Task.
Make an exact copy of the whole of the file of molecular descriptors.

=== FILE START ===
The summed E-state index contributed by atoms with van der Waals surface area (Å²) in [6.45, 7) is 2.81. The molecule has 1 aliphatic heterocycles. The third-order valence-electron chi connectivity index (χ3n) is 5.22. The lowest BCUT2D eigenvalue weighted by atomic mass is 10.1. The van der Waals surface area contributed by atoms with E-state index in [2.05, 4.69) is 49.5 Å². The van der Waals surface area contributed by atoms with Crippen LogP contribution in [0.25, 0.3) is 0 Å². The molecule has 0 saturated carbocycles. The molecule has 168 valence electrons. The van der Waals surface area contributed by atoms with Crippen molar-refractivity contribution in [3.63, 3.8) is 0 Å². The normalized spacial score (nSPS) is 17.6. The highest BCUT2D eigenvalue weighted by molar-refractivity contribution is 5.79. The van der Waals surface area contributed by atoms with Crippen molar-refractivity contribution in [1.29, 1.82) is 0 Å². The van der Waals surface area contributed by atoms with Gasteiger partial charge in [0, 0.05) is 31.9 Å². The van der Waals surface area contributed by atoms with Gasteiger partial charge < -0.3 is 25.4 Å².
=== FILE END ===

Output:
The summed E-state index contributed by atoms with van der Waals surface area (Å²) in [6.45, 7) is 2.81. The molecule has 1 aliphatic heterocycles. The third-order valence-electron chi connectivity index (χ3n) is 5.22. The lowest BCUT2D eigenvalue weighted by atomic mass is 10.1. The van der Waals surface area contributed by atoms with E-state index in [2.05, 4.69) is 49.5 Å². The van der Waals surface area contributed by atoms with Crippen LogP contribution in [0.25, 0.3) is 0 Å². The molecule has 0 saturated carbocycles. The molecule has 168 valence electrons. The van der Waals surface area contributed by atoms with Crippen molar-refractivity contribution in [3.63, 3.8) is 0 Å². The normalized spacial score (nSPS) is 17.6. The highest BCUT2D eigenvalue weighted by molar-refractivity contribution is 5.79. The van der Waals surface area contributed by atoms with Crippen molar-refractivity contribution in [1.29, 1.82) is 0 Å². The van der Waals surface area contributed by atoms with Gasteiger partial charge in [0, 0.05) is 31.9 Å². The van der Waals surface area contributed by atoms with Gasteiger partial charge < -0.3 is 25.4 Å².